Trade disputes between two of the world’s largest economic powerhouses, China and the U.S., escalated, as China has opened an anti-dumping and anti-subsidy investigation into sorghum imports from the United States. Chinese Foreign Ministry spokesman Geng Shuang said the issue was an “individual, normal trade remedy investigation case.” The decision, announced by China’s Commerce Ministry, could lead to steep tariffs on sorghum – a seemingly direct response to President Trump’s announcement of steep tariffs on imports of washing machines and solar energy cells and panels. That announcement sought to promote the President’s “America First” agenda, which seeks to protect manufacturers in the United States, and create new jobs on American soil. As such, it is not surprising that China has chosen to target Trump’s base in the agricultural industry.
Sorghum is used in China mainly for two purposes: to feed livestock, and to create baijiu, a clear, liquor. Nearly eighty percent of U.S. exports of Sorghum go to China, accounting for nearly all of China’s imports of the grain last year, according to Chinese customs data. Chad Brown, a senior fellow at the Peterson Institute for International Economics believes that although sorghum farmers would suffer, the broader U.S. economy would not. The true fear stems from more economically important sectors, such as soybeans, which saw fourteen billion dollars’ worth of exports to China in 2017. Soybean exporters are a powerful constituency for the President, and could apply ample political pressure if their livelihood is at stake. The sorghum industry has already mobilized, stating they are “prepared to participate fully in the investigations in cooperation with other sorghum industry participants.”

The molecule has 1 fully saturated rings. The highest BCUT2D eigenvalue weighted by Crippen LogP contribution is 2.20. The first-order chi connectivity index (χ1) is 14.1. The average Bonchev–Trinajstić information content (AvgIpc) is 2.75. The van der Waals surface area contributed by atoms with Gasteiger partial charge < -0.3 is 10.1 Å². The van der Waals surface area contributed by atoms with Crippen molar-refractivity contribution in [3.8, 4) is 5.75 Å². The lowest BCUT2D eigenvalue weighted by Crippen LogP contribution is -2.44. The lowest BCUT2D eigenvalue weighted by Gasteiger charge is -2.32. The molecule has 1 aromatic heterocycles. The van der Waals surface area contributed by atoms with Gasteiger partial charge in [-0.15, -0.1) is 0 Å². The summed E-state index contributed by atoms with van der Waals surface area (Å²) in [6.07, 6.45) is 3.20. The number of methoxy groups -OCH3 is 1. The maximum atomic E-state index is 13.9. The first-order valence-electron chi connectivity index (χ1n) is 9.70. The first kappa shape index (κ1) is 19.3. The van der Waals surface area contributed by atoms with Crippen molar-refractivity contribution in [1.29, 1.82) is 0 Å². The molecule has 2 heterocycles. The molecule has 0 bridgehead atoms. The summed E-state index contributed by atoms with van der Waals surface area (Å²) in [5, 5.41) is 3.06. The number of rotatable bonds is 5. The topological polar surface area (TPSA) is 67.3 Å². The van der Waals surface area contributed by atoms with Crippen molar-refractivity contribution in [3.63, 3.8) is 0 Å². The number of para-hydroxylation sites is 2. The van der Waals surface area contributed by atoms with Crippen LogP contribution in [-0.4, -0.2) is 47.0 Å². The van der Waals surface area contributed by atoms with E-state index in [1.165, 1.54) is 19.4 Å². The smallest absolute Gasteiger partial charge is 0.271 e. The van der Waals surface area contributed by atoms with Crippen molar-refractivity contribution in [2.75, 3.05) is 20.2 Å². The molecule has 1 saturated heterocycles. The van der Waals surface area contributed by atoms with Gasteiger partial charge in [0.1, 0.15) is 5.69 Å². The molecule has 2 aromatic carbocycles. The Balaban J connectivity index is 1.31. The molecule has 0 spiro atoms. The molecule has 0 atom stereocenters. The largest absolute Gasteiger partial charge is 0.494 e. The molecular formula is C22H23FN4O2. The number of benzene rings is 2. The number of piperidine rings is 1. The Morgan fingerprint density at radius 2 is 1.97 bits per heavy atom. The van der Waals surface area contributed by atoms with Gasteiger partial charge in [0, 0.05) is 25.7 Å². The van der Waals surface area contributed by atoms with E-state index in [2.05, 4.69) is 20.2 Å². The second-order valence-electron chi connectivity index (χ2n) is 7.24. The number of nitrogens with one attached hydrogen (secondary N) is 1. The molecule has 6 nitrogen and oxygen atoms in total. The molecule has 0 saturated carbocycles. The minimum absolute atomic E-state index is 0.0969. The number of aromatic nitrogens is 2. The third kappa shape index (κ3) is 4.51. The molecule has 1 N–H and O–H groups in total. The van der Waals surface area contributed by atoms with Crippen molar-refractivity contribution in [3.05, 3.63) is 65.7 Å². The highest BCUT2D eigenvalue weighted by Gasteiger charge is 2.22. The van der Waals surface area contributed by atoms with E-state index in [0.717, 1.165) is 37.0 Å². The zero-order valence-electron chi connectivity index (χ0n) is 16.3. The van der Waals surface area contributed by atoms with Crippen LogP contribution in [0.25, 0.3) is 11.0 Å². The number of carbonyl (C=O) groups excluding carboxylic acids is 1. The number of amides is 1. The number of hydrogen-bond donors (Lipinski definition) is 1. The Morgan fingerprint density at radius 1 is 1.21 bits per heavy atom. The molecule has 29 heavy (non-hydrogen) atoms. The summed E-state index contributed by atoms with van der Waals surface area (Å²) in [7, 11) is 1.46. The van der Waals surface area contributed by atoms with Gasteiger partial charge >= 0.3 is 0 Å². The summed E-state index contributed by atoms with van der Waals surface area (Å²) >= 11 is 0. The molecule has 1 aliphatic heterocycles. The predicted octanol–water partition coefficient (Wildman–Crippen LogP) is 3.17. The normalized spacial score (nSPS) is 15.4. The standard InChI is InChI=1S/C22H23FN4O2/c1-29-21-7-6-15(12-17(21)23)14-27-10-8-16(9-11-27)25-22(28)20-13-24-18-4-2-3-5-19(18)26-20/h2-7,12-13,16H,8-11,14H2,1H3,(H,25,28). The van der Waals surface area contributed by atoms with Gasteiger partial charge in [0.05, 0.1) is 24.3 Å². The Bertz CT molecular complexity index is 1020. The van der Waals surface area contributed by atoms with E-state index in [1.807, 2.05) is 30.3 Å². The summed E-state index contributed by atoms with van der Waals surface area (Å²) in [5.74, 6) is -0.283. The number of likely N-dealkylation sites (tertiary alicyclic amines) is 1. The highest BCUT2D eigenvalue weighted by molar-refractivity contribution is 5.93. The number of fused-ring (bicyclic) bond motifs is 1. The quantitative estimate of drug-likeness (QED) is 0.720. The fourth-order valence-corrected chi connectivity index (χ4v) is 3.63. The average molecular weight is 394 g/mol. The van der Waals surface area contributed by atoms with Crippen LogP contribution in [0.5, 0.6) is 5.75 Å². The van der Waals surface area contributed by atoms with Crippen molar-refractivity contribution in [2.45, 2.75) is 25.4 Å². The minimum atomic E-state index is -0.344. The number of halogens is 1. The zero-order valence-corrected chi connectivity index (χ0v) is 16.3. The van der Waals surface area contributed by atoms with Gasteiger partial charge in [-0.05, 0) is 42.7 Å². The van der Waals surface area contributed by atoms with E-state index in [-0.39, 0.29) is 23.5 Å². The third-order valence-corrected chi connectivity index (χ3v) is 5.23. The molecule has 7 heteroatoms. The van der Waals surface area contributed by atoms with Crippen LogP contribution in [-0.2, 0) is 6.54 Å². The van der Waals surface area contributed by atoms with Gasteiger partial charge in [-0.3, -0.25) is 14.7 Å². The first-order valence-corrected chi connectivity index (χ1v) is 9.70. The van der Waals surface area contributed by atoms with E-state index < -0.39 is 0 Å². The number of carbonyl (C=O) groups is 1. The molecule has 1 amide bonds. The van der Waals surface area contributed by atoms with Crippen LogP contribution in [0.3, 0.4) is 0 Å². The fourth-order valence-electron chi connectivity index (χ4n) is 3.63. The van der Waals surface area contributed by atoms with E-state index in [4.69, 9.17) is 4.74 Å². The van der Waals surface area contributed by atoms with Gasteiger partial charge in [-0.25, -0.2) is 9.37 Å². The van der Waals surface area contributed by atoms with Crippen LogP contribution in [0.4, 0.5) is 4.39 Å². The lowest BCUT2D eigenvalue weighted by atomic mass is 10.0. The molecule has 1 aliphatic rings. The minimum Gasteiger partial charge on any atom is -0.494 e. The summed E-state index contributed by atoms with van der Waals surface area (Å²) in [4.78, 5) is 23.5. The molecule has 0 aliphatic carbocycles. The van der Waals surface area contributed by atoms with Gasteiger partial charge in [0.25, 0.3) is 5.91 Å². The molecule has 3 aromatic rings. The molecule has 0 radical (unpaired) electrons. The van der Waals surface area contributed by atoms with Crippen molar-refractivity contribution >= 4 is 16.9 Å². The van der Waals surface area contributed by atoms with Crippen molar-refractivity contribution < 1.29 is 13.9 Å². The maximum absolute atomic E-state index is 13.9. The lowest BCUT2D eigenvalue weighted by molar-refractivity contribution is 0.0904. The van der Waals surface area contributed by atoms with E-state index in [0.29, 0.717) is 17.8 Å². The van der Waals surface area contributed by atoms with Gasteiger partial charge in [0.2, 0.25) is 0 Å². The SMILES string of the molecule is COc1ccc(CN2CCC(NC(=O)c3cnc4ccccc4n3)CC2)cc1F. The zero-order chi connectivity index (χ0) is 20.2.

This is not the first-time China has put its foot down in response to U.S. tariffs. In 2009, then-President Obama imposed a thirty-five percent tariff on Chinese tires. China responded by imposing penalties on U.S. shipments of chicken parts, costing American chicken farmers roughly one billion dollars in sales. Despite the aggressive stances from both the U.S. and China, Li Qiang, chief consultant at Shanghai JC Intelligence Company, an agriculture consultancy, believes that China is still “exercising restraint,” and that it “still believes there’s room for negotiation.”